Inside the Experimental 'Radical Discos' of 1960s Italy
In the late 1960s, radical Italian architects way ahead of their time built conceptual clubs that catered to the emerging counterculture movement in the country. Unfortunately, a decade after it started, the movement faded into obscurity.
Interior of L'Altro Mondo, designed by Pietro Derossi, Giorgio Ceretti and Riccardo Rosso, Rimini, 1967. (© Pietro Derossi)
Design in Italy in the mid 1960s was in an exciting state of flux. Radical Design, a movement of architects dissatisfied with the status quo, eschewed the idea of purely functional buildings, instead deciding to focus a little more on the feelings they evoked.
By the latter half of the decade, groups such as Gruppo, 9999, Superstudio, and UFO were all exploring new spaces that they hoped would act as a catalyst for artistic and social change, and clubs were to be at the forefront of their increasingly sideways visions.
Against a backdrop of political and social unrest in the country—Vietnam War protests, wild economic inequality between north and south, increasingly extreme left-wing agitation—the Radical Design movement forged a new system of looking at physical spaces, and the buildings that came to be known as "Pipers" were essentially discos that catered to the burgeoning counterculture.
Utopian by nature, these were places—the architects hoped—where a meeting of like-minded souls could take place. The first one, The Piper Club, opened in Rome in 1965. The brainchild of Manlio Cavalli and Francesco Giancarlo Capolei, the space was a venue for experimental multimedia expression, a sprawling club that encompassed disorientating audiovisual technology, pop art, and music.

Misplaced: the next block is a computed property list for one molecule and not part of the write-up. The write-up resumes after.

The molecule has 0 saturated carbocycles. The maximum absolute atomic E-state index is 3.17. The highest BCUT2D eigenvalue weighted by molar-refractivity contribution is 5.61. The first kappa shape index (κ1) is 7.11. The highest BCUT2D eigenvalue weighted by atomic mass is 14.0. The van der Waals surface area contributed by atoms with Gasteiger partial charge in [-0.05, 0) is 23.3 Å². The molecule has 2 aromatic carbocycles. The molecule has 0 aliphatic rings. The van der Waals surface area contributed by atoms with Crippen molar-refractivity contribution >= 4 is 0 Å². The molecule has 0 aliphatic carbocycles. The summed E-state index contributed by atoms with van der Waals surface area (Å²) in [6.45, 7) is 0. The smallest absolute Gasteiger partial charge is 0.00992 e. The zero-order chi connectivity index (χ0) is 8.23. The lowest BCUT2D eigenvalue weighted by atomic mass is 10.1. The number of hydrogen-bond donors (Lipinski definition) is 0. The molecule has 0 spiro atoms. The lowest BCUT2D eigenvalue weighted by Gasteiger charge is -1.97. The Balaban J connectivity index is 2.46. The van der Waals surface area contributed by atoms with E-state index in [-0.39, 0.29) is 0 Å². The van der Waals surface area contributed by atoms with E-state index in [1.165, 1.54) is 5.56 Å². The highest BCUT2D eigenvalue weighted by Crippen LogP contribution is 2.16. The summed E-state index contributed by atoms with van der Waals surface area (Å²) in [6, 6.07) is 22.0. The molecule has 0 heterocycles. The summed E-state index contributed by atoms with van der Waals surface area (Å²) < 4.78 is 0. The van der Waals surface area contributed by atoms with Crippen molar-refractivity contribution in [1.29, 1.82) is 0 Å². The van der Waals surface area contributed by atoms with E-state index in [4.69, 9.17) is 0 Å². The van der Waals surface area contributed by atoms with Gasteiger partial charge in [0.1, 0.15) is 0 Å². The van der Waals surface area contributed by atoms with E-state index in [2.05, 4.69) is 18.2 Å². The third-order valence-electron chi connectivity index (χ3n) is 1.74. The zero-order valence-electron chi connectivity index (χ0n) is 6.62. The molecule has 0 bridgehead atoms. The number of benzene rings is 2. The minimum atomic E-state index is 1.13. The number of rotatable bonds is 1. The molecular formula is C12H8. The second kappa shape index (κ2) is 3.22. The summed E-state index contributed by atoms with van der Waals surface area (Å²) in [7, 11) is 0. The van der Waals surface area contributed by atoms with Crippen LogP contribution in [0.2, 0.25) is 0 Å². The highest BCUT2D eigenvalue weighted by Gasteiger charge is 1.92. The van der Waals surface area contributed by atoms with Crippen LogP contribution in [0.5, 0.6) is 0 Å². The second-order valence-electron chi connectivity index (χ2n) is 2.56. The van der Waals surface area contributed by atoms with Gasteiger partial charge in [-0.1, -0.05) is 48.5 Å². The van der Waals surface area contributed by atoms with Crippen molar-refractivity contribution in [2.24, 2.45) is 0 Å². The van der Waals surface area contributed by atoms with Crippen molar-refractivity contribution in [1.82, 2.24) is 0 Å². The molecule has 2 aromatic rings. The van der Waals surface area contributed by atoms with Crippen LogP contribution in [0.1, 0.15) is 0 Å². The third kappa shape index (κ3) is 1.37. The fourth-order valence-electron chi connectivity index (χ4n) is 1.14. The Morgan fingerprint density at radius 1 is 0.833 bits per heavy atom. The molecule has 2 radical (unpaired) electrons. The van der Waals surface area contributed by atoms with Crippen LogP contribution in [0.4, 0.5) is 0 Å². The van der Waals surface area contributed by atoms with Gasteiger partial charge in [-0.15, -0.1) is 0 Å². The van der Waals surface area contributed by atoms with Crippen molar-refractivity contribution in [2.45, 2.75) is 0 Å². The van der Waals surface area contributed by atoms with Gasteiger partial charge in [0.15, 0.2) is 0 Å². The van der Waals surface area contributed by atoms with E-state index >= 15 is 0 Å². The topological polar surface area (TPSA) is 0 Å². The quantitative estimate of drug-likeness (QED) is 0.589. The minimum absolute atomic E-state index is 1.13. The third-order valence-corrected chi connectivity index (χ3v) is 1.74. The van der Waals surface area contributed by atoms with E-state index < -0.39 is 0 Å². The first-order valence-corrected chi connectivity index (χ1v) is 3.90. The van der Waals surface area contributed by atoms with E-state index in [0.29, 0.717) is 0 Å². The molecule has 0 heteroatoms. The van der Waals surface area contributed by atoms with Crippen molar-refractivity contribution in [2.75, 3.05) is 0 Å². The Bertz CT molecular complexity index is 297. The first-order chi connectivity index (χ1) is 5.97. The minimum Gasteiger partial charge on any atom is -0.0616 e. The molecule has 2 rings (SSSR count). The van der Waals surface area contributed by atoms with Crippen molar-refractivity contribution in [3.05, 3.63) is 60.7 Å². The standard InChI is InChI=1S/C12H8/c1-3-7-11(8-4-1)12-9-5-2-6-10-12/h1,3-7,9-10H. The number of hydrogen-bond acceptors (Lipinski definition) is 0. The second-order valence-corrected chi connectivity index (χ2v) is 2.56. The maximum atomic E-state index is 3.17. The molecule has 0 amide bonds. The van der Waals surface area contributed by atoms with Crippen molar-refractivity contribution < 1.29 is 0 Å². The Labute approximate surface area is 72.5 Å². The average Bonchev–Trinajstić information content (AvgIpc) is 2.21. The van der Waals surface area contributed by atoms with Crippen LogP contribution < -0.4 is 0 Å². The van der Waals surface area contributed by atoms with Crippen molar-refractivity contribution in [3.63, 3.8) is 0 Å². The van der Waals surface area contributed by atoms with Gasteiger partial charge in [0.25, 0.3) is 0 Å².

It wasn't long before other clubs in Italy followed suit. By the late-60s, spaces such as L'Altro Mondo, the Piper in Turin, Mach 2 in Florence, and Gruppo 9999's Space Electronic were hosting events including radical theater, underground music performances, and countless other artistic endeavors. One club, Space Electronic, had a fully functioning vegetable garden.
The movement, however, was short-lived. By the mid-70s only a handful remained open, and—until now—Radical Disco remained a near-forgotten period of underground social history: after all, these spaces missed the disco boom of the late 70s, not to mention the explosion of DIY electronic music in the 80s and 90s
The "Radical Disco: Architecture and Nightlife in Italy" exhibition at the ICA in London seeks to shine a light on these strange buildings, offering a chance to view original photography, the blueprints, and assorted items from the period.
I caught up with curator Catharine Rossi for a chat about the show.
VICE: Can you tell me a little bit about the social and political background to these buildings? What was going on in Italy at the time?
Catharine Rossi: Most of the architects that we feature in the exhibition were associated with Radical Design. It was a specific response to the broader climate of confrontation in late 1960s Italy. Like elsewhere, Italy experienced a lot of unrest in 1968, both internally facing, with calls for changes and societal reform that had been promised following WWII, but also in broader reaches.
The culture of mass consumerism and the period of the Vietnam War saw a lot of domestic action, a wave of protest that turned into a near decade of unrest. There was domestic terrorism in the 1970s with the Red Brigade, but from the mid 1960s onwards there had been increasing concern with the development of Italian society—the post-war boom. Not everybody had experienced an economic high. It's a little bit like now, boom and bust.